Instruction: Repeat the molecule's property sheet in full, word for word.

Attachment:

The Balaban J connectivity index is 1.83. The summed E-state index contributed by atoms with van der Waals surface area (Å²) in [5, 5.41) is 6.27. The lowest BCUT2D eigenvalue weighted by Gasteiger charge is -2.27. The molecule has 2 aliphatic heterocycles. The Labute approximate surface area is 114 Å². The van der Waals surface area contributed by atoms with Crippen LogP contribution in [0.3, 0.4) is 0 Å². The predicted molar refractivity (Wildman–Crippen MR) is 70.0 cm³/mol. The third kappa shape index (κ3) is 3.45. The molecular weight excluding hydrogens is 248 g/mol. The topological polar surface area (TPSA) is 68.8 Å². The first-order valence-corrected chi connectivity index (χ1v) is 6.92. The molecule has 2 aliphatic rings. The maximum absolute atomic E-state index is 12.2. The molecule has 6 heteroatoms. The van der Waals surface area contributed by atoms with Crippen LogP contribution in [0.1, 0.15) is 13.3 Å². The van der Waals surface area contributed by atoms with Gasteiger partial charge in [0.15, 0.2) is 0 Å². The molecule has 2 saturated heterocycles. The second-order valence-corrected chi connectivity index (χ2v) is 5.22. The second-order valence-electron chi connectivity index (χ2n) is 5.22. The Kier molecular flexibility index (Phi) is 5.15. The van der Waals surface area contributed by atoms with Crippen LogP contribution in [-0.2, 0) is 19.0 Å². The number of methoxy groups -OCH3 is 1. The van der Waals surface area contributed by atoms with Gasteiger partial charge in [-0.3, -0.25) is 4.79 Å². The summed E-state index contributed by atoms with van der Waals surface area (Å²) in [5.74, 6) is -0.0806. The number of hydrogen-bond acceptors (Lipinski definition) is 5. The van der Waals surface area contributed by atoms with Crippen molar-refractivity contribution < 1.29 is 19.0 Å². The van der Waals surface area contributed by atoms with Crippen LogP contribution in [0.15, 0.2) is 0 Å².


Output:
The Balaban J connectivity index is 1.83. The summed E-state index contributed by atoms with van der Waals surface area (Å²) in [5, 5.41) is 6.27. The lowest BCUT2D eigenvalue weighted by Gasteiger charge is -2.27. The molecule has 2 aliphatic heterocycles. The Labute approximate surface area is 114 Å². The van der Waals surface area contributed by atoms with Crippen LogP contribution in [0.3, 0.4) is 0 Å². The predicted molar refractivity (Wildman–Crippen MR) is 70.0 cm³/mol. The third kappa shape index (κ3) is 3.45. The molecular weight excluding hydrogens is 248 g/mol. The topological polar surface area (TPSA) is 68.8 Å². The first-order valence-corrected chi connectivity index (χ1v) is 6.92. The molecule has 2 aliphatic rings. The maximum absolute atomic E-state index is 12.2. The molecule has 6 heteroatoms. The van der Waals surface area contributed by atoms with Crippen LogP contribution in [0.1, 0.15) is 13.3 Å². The van der Waals surface area contributed by atoms with Gasteiger partial charge in [0.15, 0.2) is 0 Å². The molecule has 2 saturated heterocycles. The second-order valence-corrected chi connectivity index (χ2v) is 5.22. The second-order valence-electron chi connectivity index (χ2n) is 5.22. The Kier molecular flexibility index (Phi) is 5.15. The van der Waals surface area contributed by atoms with Crippen LogP contribution in [-0.2, 0) is 19.0 Å². The number of methoxy groups -OCH3 is 1. The van der Waals surface area contributed by atoms with Gasteiger partial charge in [-0.3, -0.25) is 4.79 Å². The summed E-state index contributed by atoms with van der Waals surface area (Å²) in [5.74, 6) is -0.0806. The number of hydrogen-bond acceptors (Lipinski definition) is 5. The van der Waals surface area contributed by atoms with Crippen molar-refractivity contribution < 1.29 is 19.0 Å². The van der Waals surface area contributed by atoms with Crippen LogP contribution in [0.15, 0.2) is 0 Å².